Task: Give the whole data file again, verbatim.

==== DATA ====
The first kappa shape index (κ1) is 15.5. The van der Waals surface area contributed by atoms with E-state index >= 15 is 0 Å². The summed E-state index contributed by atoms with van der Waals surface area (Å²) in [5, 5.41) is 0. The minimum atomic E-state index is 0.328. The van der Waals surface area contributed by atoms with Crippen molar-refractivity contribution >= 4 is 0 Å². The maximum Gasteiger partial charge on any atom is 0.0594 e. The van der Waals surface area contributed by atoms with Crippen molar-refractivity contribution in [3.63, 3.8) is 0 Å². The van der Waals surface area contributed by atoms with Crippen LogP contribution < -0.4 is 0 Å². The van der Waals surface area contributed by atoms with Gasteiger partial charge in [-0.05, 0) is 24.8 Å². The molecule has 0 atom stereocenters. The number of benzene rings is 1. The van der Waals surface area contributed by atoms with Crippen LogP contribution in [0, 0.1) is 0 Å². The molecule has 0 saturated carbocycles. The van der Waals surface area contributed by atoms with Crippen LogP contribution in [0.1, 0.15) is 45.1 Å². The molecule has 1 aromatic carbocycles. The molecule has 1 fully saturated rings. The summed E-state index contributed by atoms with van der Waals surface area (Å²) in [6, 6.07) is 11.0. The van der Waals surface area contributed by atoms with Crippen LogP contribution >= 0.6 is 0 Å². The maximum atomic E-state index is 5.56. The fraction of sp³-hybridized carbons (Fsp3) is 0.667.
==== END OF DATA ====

The first kappa shape index (κ1) is 15.5. The van der Waals surface area contributed by atoms with E-state index >= 15 is 0 Å². The summed E-state index contributed by atoms with van der Waals surface area (Å²) in [5, 5.41) is 0. The minimum atomic E-state index is 0.328. The van der Waals surface area contributed by atoms with Crippen molar-refractivity contribution >= 4 is 0 Å². The maximum Gasteiger partial charge on any atom is 0.0594 e. The van der Waals surface area contributed by atoms with Crippen molar-refractivity contribution in [3.63, 3.8) is 0 Å². The van der Waals surface area contributed by atoms with Crippen LogP contribution < -0.4 is 0 Å². The van der Waals surface area contributed by atoms with Gasteiger partial charge in [-0.05, 0) is 24.8 Å². The molecule has 0 atom stereocenters. The number of benzene rings is 1. The van der Waals surface area contributed by atoms with Crippen LogP contribution in [0, 0.1) is 0 Å². The molecule has 0 saturated carbocycles. The van der Waals surface area contributed by atoms with Crippen LogP contribution in [0.1, 0.15) is 45.1 Å². The molecule has 1 aromatic carbocycles. The molecule has 1 fully saturated rings. The summed E-state index contributed by atoms with van der Waals surface area (Å²) in [6, 6.07) is 11.0. The van der Waals surface area contributed by atoms with Crippen LogP contribution >= 0.6 is 0 Å². The maximum atomic E-state index is 5.56. The fraction of sp³-hybridized carbons (Fsp3) is 0.667.